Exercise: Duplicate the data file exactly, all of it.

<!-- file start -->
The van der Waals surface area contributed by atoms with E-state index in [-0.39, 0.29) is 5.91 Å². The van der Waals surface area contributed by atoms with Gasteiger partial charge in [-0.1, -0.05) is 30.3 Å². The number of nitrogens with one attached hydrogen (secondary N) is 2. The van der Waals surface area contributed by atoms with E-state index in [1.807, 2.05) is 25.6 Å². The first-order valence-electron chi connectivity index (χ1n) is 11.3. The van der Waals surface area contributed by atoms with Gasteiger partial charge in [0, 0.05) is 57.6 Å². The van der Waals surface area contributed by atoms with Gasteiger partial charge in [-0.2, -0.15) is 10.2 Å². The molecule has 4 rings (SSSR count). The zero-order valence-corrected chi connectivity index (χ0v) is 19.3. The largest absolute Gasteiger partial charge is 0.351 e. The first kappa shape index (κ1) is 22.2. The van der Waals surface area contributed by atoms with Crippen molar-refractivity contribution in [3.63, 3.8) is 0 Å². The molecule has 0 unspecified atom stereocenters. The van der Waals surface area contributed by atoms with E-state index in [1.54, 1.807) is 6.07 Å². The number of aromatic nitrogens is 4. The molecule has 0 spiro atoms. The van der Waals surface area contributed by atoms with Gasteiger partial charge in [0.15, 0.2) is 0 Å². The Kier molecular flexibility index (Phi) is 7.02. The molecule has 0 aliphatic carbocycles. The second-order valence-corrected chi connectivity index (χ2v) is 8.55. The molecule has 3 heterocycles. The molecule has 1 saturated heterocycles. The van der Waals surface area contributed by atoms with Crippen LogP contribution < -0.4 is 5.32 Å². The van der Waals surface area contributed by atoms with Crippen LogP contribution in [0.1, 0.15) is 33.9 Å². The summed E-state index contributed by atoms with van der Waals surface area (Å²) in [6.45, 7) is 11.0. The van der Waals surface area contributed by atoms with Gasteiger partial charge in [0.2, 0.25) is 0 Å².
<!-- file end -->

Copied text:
The van der Waals surface area contributed by atoms with E-state index in [-0.39, 0.29) is 5.91 Å². The van der Waals surface area contributed by atoms with Gasteiger partial charge in [-0.1, -0.05) is 30.3 Å². The number of nitrogens with one attached hydrogen (secondary N) is 2. The van der Waals surface area contributed by atoms with E-state index in [1.807, 2.05) is 25.6 Å². The first-order valence-electron chi connectivity index (χ1n) is 11.3. The van der Waals surface area contributed by atoms with Gasteiger partial charge in [0, 0.05) is 57.6 Å². The van der Waals surface area contributed by atoms with Gasteiger partial charge in [-0.2, -0.15) is 10.2 Å². The molecule has 4 rings (SSSR count). The zero-order valence-corrected chi connectivity index (χ0v) is 19.3. The largest absolute Gasteiger partial charge is 0.351 e. The first kappa shape index (κ1) is 22.2. The van der Waals surface area contributed by atoms with Crippen molar-refractivity contribution in [3.63, 3.8) is 0 Å². The molecule has 0 unspecified atom stereocenters. The van der Waals surface area contributed by atoms with E-state index in [1.54, 1.807) is 6.07 Å². The number of aromatic nitrogens is 4. The molecule has 0 spiro atoms. The van der Waals surface area contributed by atoms with Gasteiger partial charge in [0.15, 0.2) is 0 Å². The Kier molecular flexibility index (Phi) is 7.02. The molecule has 0 aliphatic carbocycles. The second-order valence-corrected chi connectivity index (χ2v) is 8.55. The molecule has 3 heterocycles. The molecule has 1 saturated heterocycles. The van der Waals surface area contributed by atoms with Crippen LogP contribution < -0.4 is 5.32 Å². The van der Waals surface area contributed by atoms with Crippen LogP contribution in [0.1, 0.15) is 33.9 Å². The summed E-state index contributed by atoms with van der Waals surface area (Å²) in [6.45, 7) is 11.0. The van der Waals surface area contributed by atoms with Gasteiger partial charge in [0.2, 0.25) is 0 Å².